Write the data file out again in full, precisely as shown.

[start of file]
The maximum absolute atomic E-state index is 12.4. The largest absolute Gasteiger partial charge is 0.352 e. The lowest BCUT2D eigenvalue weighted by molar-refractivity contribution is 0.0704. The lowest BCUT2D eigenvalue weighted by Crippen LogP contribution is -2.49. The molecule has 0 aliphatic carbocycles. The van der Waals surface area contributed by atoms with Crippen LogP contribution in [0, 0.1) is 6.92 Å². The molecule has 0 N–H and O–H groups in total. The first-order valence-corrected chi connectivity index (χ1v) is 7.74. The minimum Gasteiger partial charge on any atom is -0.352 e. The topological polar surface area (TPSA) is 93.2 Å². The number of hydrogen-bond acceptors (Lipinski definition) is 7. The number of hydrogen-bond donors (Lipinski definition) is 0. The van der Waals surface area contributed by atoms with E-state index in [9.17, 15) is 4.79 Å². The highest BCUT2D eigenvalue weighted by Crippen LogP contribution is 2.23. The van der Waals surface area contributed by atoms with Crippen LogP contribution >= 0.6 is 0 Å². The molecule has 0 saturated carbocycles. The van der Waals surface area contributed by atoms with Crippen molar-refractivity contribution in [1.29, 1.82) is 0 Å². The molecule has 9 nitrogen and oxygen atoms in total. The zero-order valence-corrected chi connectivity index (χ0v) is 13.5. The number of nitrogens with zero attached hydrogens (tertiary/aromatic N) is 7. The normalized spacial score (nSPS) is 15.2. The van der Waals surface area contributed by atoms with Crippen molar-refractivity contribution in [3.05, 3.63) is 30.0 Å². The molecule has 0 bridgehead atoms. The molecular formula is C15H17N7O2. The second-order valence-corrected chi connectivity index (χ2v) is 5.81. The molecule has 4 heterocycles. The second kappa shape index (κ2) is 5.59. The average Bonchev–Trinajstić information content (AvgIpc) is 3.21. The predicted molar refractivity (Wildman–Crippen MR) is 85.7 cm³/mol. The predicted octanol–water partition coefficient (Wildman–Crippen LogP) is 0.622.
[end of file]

The maximum absolute atomic E-state index is 12.4. The largest absolute Gasteiger partial charge is 0.352 e. The lowest BCUT2D eigenvalue weighted by molar-refractivity contribution is 0.0704. The lowest BCUT2D eigenvalue weighted by Crippen LogP contribution is -2.49. The molecule has 0 aliphatic carbocycles. The van der Waals surface area contributed by atoms with Crippen LogP contribution in [0, 0.1) is 6.92 Å². The molecule has 0 N–H and O–H groups in total. The first-order valence-corrected chi connectivity index (χ1v) is 7.74. The minimum Gasteiger partial charge on any atom is -0.352 e. The topological polar surface area (TPSA) is 93.2 Å². The number of hydrogen-bond acceptors (Lipinski definition) is 7. The number of hydrogen-bond donors (Lipinski definition) is 0. The van der Waals surface area contributed by atoms with E-state index in [9.17, 15) is 4.79 Å². The highest BCUT2D eigenvalue weighted by Crippen LogP contribution is 2.23. The van der Waals surface area contributed by atoms with Crippen LogP contribution >= 0.6 is 0 Å². The molecule has 0 saturated carbocycles. The van der Waals surface area contributed by atoms with Crippen molar-refractivity contribution in [1.29, 1.82) is 0 Å². The molecule has 9 nitrogen and oxygen atoms in total. The zero-order valence-corrected chi connectivity index (χ0v) is 13.5. The number of nitrogens with zero attached hydrogens (tertiary/aromatic N) is 7. The normalized spacial score (nSPS) is 15.2. The van der Waals surface area contributed by atoms with Crippen molar-refractivity contribution in [3.05, 3.63) is 30.0 Å². The molecule has 0 bridgehead atoms. The molecular formula is C15H17N7O2. The second-order valence-corrected chi connectivity index (χ2v) is 5.81. The molecule has 4 heterocycles. The second kappa shape index (κ2) is 5.59. The average Bonchev–Trinajstić information content (AvgIpc) is 3.21. The predicted molar refractivity (Wildman–Crippen MR) is 85.7 cm³/mol. The predicted octanol–water partition coefficient (Wildman–Crippen LogP) is 0.622.